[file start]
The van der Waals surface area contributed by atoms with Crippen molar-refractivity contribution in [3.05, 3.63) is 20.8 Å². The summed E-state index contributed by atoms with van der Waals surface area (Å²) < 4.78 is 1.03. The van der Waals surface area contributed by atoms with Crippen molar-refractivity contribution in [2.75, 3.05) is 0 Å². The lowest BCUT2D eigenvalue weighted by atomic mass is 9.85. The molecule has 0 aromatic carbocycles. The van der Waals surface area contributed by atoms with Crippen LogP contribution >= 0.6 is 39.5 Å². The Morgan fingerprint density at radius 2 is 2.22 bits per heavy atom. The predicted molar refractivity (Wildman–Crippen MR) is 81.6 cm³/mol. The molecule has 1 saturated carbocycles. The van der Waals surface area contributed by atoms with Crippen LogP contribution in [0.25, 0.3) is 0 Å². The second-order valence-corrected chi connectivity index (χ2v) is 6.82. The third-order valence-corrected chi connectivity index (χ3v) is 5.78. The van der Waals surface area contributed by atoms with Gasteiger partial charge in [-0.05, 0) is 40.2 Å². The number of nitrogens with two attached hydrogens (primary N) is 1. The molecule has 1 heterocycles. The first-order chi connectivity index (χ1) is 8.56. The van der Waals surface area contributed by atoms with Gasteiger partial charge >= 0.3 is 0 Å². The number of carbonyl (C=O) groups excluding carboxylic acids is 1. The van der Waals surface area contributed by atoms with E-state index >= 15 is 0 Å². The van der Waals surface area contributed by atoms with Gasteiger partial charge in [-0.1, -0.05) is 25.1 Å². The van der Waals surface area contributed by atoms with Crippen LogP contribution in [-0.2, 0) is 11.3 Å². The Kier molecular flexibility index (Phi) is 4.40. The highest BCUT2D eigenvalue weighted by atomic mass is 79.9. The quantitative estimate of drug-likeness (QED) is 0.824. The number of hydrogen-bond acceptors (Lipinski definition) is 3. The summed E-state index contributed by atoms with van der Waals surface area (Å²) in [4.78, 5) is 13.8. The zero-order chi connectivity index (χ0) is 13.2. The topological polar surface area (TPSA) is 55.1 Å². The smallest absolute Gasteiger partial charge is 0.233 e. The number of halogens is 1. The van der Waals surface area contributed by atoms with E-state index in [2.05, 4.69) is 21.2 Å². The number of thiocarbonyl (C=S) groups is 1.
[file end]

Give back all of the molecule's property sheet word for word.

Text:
The van der Waals surface area contributed by atoms with Crippen molar-refractivity contribution in [3.05, 3.63) is 20.8 Å². The summed E-state index contributed by atoms with van der Waals surface area (Å²) < 4.78 is 1.03. The van der Waals surface area contributed by atoms with Crippen molar-refractivity contribution in [2.75, 3.05) is 0 Å². The lowest BCUT2D eigenvalue weighted by atomic mass is 9.85. The molecule has 0 aromatic carbocycles. The van der Waals surface area contributed by atoms with Crippen LogP contribution >= 0.6 is 39.5 Å². The Morgan fingerprint density at radius 2 is 2.22 bits per heavy atom. The predicted molar refractivity (Wildman–Crippen MR) is 81.6 cm³/mol. The molecule has 1 saturated carbocycles. The van der Waals surface area contributed by atoms with Crippen LogP contribution in [0.25, 0.3) is 0 Å². The second-order valence-corrected chi connectivity index (χ2v) is 6.82. The third-order valence-corrected chi connectivity index (χ3v) is 5.78. The van der Waals surface area contributed by atoms with Gasteiger partial charge in [-0.05, 0) is 40.2 Å². The number of nitrogens with two attached hydrogens (primary N) is 1. The molecule has 1 heterocycles. The first-order chi connectivity index (χ1) is 8.56. The van der Waals surface area contributed by atoms with Gasteiger partial charge >= 0.3 is 0 Å². The number of carbonyl (C=O) groups excluding carboxylic acids is 1. The van der Waals surface area contributed by atoms with E-state index >= 15 is 0 Å². The van der Waals surface area contributed by atoms with Gasteiger partial charge in [-0.1, -0.05) is 25.1 Å². The van der Waals surface area contributed by atoms with Crippen LogP contribution in [-0.2, 0) is 11.3 Å². The Kier molecular flexibility index (Phi) is 4.40. The highest BCUT2D eigenvalue weighted by atomic mass is 79.9. The quantitative estimate of drug-likeness (QED) is 0.824. The number of hydrogen-bond acceptors (Lipinski definition) is 3. The summed E-state index contributed by atoms with van der Waals surface area (Å²) in [4.78, 5) is 13.8. The zero-order chi connectivity index (χ0) is 13.2. The topological polar surface area (TPSA) is 55.1 Å². The smallest absolute Gasteiger partial charge is 0.233 e. The number of halogens is 1. The van der Waals surface area contributed by atoms with E-state index in [2.05, 4.69) is 21.2 Å². The number of thiocarbonyl (C=S) groups is 1.